Visitors’ centre is a gateway to history in Den Bosch, the Netherlands

The site of an historic gateway in the Dutch town of Den Bosch has been transformed into a visitors’ centre, which offers locals and tourists a starting point for guided tours and boat trips as well a place to relax and eat. The Bulwark Saint John building has been partially constructed underground and shares its structure with some of the town’s ancient features. The roof of the centre acts as public park complete with seating areas and trees.

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The site of an historic gateway in the Dutch town of Den Bosch has been transformed into a visitors’ centre, which offers locals and tourists a starting point for guided tours and boat trips © Bulwark Saint John visitors centre The site of an historic gateway in the Dutch town of Den Bosch has been transformed into a visitors’ centre, which offers locals and tourists a starting point for guided tours and boat trips © Bulwark Saint John visitors centre

" Bulwark Saint John has become a lively spot to relax and to meet other people. It provides citizens and visitors with an authentic acquaintance to the town’s features. "

Huibert Crijns, Heritage Department – Municipality of ‘s-Hertogenbosch

Saint John’s Bulwark used to be one of the four main entrances to the old fortified town of Den Bosch. The scheme’s architects have used this history as inspiration for their design. Remains of the gate, town walls and a medieval cobblestone pavement, found during archaeological excavations, were retained during construction of the centre.

Volunteer support

The project led to the creation of six permanent full-time jobs. The centre also provides work for four people in sheltered employment. A team of around 60 volunteers act as hosts and hostesses, boat skippers, tour guides and board members. Plus, the on-site caterer offers trainee posts to young waiters and cooks. The Bulwark centre is owned by the municipality of Den Bosch, which rents it to a heritage association called Friends of Den Bosch. This voluntary organisation manages the facility, which is open to the public from 9 a.m to 11 p.m 365 days a year.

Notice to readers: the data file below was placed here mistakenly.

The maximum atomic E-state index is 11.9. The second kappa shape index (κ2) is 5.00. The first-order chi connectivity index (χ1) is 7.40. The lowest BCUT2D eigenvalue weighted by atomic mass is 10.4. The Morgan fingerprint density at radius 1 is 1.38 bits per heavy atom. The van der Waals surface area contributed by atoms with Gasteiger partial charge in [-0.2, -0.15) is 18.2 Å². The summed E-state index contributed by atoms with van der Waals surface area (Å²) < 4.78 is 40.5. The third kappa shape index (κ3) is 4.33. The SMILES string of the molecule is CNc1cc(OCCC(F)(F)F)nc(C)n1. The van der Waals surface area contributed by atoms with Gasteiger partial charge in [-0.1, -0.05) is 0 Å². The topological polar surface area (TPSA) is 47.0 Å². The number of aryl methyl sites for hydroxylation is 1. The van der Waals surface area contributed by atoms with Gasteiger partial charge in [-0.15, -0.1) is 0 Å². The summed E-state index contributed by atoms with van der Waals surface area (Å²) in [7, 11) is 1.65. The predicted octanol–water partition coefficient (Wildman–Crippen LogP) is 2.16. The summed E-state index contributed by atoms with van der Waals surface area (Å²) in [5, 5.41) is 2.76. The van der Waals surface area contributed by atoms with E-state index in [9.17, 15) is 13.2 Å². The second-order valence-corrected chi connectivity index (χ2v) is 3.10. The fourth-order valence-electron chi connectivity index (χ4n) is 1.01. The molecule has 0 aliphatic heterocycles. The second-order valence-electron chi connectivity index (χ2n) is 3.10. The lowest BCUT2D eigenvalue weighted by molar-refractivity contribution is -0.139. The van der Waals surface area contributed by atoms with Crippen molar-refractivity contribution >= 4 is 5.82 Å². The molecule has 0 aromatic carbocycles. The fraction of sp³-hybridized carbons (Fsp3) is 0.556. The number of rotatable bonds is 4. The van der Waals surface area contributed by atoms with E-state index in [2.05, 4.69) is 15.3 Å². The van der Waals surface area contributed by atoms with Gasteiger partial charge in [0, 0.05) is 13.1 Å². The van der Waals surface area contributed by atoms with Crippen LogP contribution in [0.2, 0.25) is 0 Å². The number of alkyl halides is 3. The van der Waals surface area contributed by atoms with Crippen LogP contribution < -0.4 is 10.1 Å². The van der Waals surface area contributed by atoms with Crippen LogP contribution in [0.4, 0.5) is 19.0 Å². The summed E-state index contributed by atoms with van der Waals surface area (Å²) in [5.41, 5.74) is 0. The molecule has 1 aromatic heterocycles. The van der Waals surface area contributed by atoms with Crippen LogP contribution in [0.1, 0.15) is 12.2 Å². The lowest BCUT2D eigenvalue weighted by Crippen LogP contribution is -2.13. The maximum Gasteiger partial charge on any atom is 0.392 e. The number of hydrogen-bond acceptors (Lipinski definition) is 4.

The building’s angular design references the fortress that used to stand on the site. The history of the Bulwark is presented to the public using state-of-the-art 3D presentations along an ‘archaeological experience walk’ inside the visitors’ centre.

High-tech build

While history is a major theme, the building itself embraces some very modern technology. The floor surface lies only 0.5 metres above the local river’s waterline, but in wet periods the water can rise up to a height of 2.5 metres. To keep the building dry, a demountable weir can be placed between the main walls to keep the water out and the premises open. The rooftop park has been designed to absorb rainwater – while in dry weather a system of sensors and computer-controlled drip pipes ensure the trees and plants stay properly watered.

Bulwark Saint John is part of the oldest water defence line in the Netherlands: the Southern Waterline. The line consisted of a series of forts which spanned the entire length of the country. This project is part of a wider collaborative initiative that embraces other, similar heritage projects along the Southern Waterline. Passenger boats departing from the Bulwark connect Den Bosch with a number of other walled towns along the River Meuse.

Total investment and EU funding

Total investment for the project “Bulwark Saint John visitors centre” is EUR 2 100 000, with the EU’s European Regional Development Fund contributing EUR 1 000 000 through the “South Netherlands” Operational Programme for the 2007-2013 programming period. The investment falls under the priority “The Urban Dimension”.

Draft date

22/02/2019